Phnom Penh (FN), Mar. 24 – The outbreak of Covid-19 pandemic is shaking the whole world. A global economic recession is looming large. National boundaries are being drawn to contain the virus. Anti-globalization rhetoric is gaining steam and racism is on the rise. China-US blame game and competition is gaining steam. The outlook of the bilateral relations between these two global powers is murky and bleak.

It seems that the world is falling apart. The crisis draws the worst as well as the best of human beings. Selfish national interests have become even more predominant in international system. Within ASEAN, there is a lack of strong, united political commitment in addressing the crisis. There is no coordinated action at the regional level. “One ASEAN. One Response” regional campaign is being questioned with regard to its effectiveness.

The Covid-19 pandemic is an unprecedented global health crisis. The World Health Organization (WHO) has been working round the clock in responding to the crisis especially through the promotion of international cooperation, information and knowledge sharing, public awareness campaign, the provision of medical supplies to the countries in need.

Global inaction or slow in action has caused the pandemic to spread fast. Containment and mitigation strategy need to be implemented simultaneously. A comprehensive approach needs to be undertaken such as massive proactive testing, contact tracing, social distancing, and treatment.

Building a global alliance against the outbreak of the virus is necessary. Early this month, the Solidarity Response Fund was created to help countries respond to the pandemic. The fund, the first-of-its-kind, enables private individuals, corporations and institutions anywhere in the world to come together to directly contribute to global response efforts.

The WHO has issued four-point proposals as the followings.

First, prepare and be ready. Every person must know the signs and symptoms and how to protect themselves and others. Every health worker should be able to recognize this disease, provide care and know what to do with their patients. Every health facility should be ready to cope with large numbers of patients, and ensure the safety of staff and patients.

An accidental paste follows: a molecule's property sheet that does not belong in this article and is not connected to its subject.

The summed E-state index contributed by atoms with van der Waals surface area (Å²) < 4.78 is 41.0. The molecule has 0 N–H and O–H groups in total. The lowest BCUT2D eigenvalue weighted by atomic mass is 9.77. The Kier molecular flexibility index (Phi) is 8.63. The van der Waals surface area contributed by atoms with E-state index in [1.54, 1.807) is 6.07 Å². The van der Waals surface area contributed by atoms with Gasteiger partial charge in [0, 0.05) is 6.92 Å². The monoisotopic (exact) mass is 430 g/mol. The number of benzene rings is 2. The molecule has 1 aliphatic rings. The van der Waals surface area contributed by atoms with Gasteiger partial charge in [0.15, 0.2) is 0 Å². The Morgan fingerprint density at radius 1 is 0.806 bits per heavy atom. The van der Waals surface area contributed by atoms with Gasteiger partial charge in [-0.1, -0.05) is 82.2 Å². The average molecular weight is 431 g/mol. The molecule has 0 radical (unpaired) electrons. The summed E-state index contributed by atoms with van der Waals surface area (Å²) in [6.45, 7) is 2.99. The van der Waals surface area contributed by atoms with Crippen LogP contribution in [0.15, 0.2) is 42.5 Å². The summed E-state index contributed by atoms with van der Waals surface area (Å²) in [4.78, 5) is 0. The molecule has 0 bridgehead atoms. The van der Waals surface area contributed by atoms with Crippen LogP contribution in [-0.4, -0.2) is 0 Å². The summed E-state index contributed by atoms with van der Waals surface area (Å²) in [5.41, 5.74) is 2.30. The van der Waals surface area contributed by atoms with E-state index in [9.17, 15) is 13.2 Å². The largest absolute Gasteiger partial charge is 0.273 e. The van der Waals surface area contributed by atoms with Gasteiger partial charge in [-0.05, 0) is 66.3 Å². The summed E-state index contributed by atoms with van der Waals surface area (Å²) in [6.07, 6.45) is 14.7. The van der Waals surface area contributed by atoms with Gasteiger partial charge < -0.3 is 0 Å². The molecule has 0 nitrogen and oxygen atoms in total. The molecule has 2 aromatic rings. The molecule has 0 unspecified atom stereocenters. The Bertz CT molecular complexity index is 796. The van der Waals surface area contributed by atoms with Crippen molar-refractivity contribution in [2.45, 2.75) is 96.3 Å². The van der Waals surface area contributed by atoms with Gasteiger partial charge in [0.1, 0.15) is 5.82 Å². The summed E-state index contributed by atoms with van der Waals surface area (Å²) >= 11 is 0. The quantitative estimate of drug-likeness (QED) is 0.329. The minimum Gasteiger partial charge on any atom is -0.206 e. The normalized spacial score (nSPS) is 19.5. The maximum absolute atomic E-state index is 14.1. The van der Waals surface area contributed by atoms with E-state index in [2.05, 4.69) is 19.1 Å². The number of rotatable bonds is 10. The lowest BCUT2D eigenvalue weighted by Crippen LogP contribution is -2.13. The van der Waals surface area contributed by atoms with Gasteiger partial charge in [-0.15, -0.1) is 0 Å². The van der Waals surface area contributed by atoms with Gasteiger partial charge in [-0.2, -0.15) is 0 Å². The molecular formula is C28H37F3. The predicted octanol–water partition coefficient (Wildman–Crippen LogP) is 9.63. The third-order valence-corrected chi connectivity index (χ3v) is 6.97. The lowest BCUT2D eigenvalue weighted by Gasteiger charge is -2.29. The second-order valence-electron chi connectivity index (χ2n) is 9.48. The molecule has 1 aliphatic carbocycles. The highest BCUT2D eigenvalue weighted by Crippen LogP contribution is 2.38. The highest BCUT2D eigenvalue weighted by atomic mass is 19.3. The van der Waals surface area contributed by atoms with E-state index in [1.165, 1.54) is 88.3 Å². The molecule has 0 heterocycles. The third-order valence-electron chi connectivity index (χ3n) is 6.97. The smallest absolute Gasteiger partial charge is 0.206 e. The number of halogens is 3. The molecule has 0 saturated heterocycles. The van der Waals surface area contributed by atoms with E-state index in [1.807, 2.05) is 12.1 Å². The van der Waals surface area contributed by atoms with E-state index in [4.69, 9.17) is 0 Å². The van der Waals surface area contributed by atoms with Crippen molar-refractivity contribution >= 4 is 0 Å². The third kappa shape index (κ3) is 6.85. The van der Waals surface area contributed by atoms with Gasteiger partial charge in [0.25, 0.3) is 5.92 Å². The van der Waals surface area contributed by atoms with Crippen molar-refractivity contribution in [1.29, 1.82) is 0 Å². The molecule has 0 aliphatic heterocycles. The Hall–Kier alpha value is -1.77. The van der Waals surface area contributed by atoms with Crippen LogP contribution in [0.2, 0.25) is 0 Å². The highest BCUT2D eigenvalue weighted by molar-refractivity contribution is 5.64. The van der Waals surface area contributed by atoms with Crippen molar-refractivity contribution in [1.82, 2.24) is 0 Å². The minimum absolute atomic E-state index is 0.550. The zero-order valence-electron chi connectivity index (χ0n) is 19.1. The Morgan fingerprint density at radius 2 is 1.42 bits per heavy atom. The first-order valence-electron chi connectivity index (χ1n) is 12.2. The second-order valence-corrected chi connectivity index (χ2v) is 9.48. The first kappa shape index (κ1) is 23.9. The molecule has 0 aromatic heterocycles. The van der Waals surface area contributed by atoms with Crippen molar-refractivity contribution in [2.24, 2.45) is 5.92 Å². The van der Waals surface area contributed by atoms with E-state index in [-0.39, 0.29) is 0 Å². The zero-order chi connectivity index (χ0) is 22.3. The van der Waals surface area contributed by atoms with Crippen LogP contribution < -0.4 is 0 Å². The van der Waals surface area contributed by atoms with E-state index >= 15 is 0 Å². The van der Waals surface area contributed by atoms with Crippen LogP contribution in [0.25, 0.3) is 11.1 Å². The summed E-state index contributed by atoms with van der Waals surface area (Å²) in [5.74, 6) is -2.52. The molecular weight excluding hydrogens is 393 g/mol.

Second, detect, protect and treat. You can’t fight a virus if you don’t know where it is. Find, isolate, test and treat every case, to break the chains of transmission. Every case we find and treat limits the expansion of the disease.

Third, reduce transmission. Do not just let this fire burn. Isolate the sick and quarantine their contacts. In addition, measures that increase social distancing such as cancelling sporting events may help to reduce transmission. These measures, of course, should be based on local context and risk assessment, and should be time-limited. Even if you cannot stop transmission, you can slow it down and save lives.

Fourth, innovate and learn. This is a new virus and a new situation. We’re all learning, and we must all find new ways to prevent infections, save lives, and minimize impact. All countries have lessons to share.
Concerning Southeast Asia, due to rising community transmission, the WHO on 17 March urged Southeast Asian countries to take “urgent and aggressive measures”.

ASEAN needs to accelerate its regional response through regional policy coordination and resource mobilization to contain and mitigate Covid-19 pandemic. Some ASEAN member states have imposed strict travel restrictions on their own citizens and foreigners. Malaysia, Vietnam, Singapore, The Philippines, and Thailand, which have higher cases, have opted for austerity measures.

Both political and technical cooperation needs to be done simultaneously. The decision to temporarily close down borders with the neighbors needs to be consulted with all parties concerned in order to avoid misunderstanding as well as to coordinate collective actions to mitigate the impacts and risks.

For Cambodia, it is not question of if but the question of when the country will face the spike of infection. As of 23 March, there were 87 confirmed cases, most of them are imported cases. It needs to be noted that a small scale of community transmission has already started, so be prepared for larger scale of coronavirus contraction.

Cambodia should prepare for the worst-case scenario by taking strict measures to control the movement of people, preparing health workers and facilities, and getting sufficient necessary medical supplies. Containment strategy needs to be more aggressive and mitigation strategy needs to be more agile.

Asian Vision Institute (AVI) is an independent think tank based in Phnom Penh, Cambodia.